In addition, Myanmar Generation Z is fearless and they have full support from the older generation. The junta cannot stop them and now the younger generation is joining them. The solidarity among protesters is invincible.

OL: You have participated in several rounds of discussion on Myanmar protests on social media platforms such as Clubhouse. What has been accomplished through this cross-border dialogue?

BC: During the discussion I tried to help people from outside of Myanmar to better understand the country’s situation. I shared with them what I had learnt from my friends and my working experience in Myanmar and tried to explain the historical and political context of the protests. I also explained the relationship between the protests in Hong Kong, Thailand and Myanmar, in particular on how Myanmar protesters were eager to be connected with the Milk Tea Alliance and other pro-democracy movements in Asia.

I believe that Hongkongers can help Myanmar’s protesters and bring more international media attention to the situation in Myanmar. While a huge amount of visual images about the military coup and people’s protests have been circulating on Twitter and Facebook, the stories behind the images need to be told and explained. Hongkongers can play a good role in distributing and bridging the information.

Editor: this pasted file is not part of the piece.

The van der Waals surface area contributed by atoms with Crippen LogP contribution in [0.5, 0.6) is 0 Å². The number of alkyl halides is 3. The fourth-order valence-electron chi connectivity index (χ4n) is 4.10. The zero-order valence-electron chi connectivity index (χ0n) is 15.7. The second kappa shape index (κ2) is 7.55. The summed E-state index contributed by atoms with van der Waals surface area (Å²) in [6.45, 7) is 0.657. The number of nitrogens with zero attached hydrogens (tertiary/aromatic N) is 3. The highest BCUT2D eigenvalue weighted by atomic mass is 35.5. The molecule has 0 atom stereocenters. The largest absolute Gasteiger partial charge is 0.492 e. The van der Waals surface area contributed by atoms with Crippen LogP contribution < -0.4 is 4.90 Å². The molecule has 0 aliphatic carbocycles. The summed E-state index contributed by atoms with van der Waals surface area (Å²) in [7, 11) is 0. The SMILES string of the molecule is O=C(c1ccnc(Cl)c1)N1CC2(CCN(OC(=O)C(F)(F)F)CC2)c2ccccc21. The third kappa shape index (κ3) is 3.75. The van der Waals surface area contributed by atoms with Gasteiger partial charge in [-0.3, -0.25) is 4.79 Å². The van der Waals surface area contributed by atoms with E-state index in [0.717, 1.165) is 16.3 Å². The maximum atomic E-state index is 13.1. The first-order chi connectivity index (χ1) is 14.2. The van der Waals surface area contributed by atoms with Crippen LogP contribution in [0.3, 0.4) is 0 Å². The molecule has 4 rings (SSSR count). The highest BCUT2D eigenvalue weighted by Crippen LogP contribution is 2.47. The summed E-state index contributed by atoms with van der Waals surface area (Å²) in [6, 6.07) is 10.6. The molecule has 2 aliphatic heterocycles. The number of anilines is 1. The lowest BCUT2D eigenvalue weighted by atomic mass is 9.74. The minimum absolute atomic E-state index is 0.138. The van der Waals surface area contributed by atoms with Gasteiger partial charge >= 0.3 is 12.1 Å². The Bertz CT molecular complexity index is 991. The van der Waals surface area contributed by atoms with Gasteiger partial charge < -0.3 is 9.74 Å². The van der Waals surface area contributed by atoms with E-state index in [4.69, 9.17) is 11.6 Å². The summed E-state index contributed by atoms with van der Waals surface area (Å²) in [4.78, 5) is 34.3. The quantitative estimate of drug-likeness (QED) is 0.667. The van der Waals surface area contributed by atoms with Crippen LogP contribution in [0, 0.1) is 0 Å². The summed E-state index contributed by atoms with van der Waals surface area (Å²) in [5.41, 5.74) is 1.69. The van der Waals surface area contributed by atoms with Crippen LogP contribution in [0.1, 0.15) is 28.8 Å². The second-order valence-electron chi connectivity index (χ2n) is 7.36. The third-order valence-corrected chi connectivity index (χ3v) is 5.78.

OL: You have been paying close attention to protests in Hong Kong, Thailand, and Myanmar. How do you compare the pro-democracy movement in the three countries? Do you observe any interactions among protesters or pro-democracy activists across the three regions? Will such interactions bring positive changes in Asia?

BC: Protests in Hong Kong, in Thailand and in Myanmar are quite different as the three regions have different political systems, but protesters from the three regions share common goals. Exchanges among activists could help reflect on the inadequacy of local protests and develop a wider horizon in understanding the significance of the pro-democracy movement in Asia.

For example, the divide between pro-independence and moderate democrats in the Hong Kong protest movement has destroyed the internal communication of strategies and tactics within the movement to the extent that no one could bargain or negotiate with the government. The pro-democracy sector in Myanmar used to have a lot of racial conflicts. But now more than 90 percent of people are united against the coup, that's their advantage.

I believe that protesters in Asia can learn, inspire and support each other in future struggles for democracy. The democracy movement against authoritarian regimes in Asia is up and evolving, a new generation of activists has shown their determination and capability. The future is on their side.